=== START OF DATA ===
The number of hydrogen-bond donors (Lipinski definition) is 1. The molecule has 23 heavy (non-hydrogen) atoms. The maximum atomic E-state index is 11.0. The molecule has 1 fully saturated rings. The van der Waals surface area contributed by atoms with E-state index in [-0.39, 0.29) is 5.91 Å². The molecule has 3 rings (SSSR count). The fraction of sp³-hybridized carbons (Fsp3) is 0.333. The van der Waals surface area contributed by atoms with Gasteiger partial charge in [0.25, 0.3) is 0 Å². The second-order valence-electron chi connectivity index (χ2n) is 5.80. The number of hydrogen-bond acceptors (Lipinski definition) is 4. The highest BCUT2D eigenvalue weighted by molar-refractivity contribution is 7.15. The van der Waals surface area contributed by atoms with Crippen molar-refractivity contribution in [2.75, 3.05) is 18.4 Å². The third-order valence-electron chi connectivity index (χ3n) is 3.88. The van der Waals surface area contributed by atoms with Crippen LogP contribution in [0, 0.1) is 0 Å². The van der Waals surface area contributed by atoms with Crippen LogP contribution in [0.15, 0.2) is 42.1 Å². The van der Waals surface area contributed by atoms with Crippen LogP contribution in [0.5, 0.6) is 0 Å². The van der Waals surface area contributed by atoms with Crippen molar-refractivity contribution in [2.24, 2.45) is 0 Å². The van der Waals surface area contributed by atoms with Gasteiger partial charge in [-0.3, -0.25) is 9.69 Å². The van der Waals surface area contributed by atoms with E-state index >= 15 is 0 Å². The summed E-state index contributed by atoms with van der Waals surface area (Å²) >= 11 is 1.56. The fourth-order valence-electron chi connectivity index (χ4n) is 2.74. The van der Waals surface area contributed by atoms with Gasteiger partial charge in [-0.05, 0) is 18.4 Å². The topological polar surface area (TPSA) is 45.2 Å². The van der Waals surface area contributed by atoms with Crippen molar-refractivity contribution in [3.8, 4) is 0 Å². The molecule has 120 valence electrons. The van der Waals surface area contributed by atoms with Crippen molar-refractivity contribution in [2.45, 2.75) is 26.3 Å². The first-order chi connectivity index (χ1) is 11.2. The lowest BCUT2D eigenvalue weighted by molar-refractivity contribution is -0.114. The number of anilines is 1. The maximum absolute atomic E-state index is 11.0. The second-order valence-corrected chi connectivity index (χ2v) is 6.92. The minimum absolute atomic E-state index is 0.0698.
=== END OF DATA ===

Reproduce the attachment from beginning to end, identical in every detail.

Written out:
The number of hydrogen-bond donors (Lipinski definition) is 1. The molecule has 23 heavy (non-hydrogen) atoms. The maximum atomic E-state index is 11.0. The molecule has 1 fully saturated rings. The van der Waals surface area contributed by atoms with E-state index in [-0.39, 0.29) is 5.91 Å². The molecule has 3 rings (SSSR count). The fraction of sp³-hybridized carbons (Fsp3) is 0.333. The van der Waals surface area contributed by atoms with Gasteiger partial charge in [0.25, 0.3) is 0 Å². The second-order valence-electron chi connectivity index (χ2n) is 5.80. The number of hydrogen-bond acceptors (Lipinski definition) is 4. The highest BCUT2D eigenvalue weighted by molar-refractivity contribution is 7.15. The van der Waals surface area contributed by atoms with Crippen molar-refractivity contribution in [2.75, 3.05) is 18.4 Å². The third-order valence-electron chi connectivity index (χ3n) is 3.88. The van der Waals surface area contributed by atoms with Crippen LogP contribution in [0, 0.1) is 0 Å². The van der Waals surface area contributed by atoms with Crippen LogP contribution in [0.15, 0.2) is 42.1 Å². The van der Waals surface area contributed by atoms with Crippen LogP contribution in [0.5, 0.6) is 0 Å². The van der Waals surface area contributed by atoms with Crippen molar-refractivity contribution in [2.24, 2.45) is 0 Å². The van der Waals surface area contributed by atoms with Gasteiger partial charge in [-0.3, -0.25) is 9.69 Å². The van der Waals surface area contributed by atoms with E-state index >= 15 is 0 Å². The summed E-state index contributed by atoms with van der Waals surface area (Å²) >= 11 is 1.56. The fourth-order valence-electron chi connectivity index (χ4n) is 2.74. The van der Waals surface area contributed by atoms with Gasteiger partial charge in [-0.05, 0) is 18.4 Å². The topological polar surface area (TPSA) is 45.2 Å². The van der Waals surface area contributed by atoms with Crippen molar-refractivity contribution in [3.8, 4) is 0 Å². The molecule has 120 valence electrons. The van der Waals surface area contributed by atoms with Crippen molar-refractivity contribution in [2.45, 2.75) is 26.3 Å². The first-order chi connectivity index (χ1) is 11.2. The lowest BCUT2D eigenvalue weighted by molar-refractivity contribution is -0.114. The number of anilines is 1. The maximum absolute atomic E-state index is 11.0. The second-order valence-corrected chi connectivity index (χ2v) is 6.92. The minimum absolute atomic E-state index is 0.0698.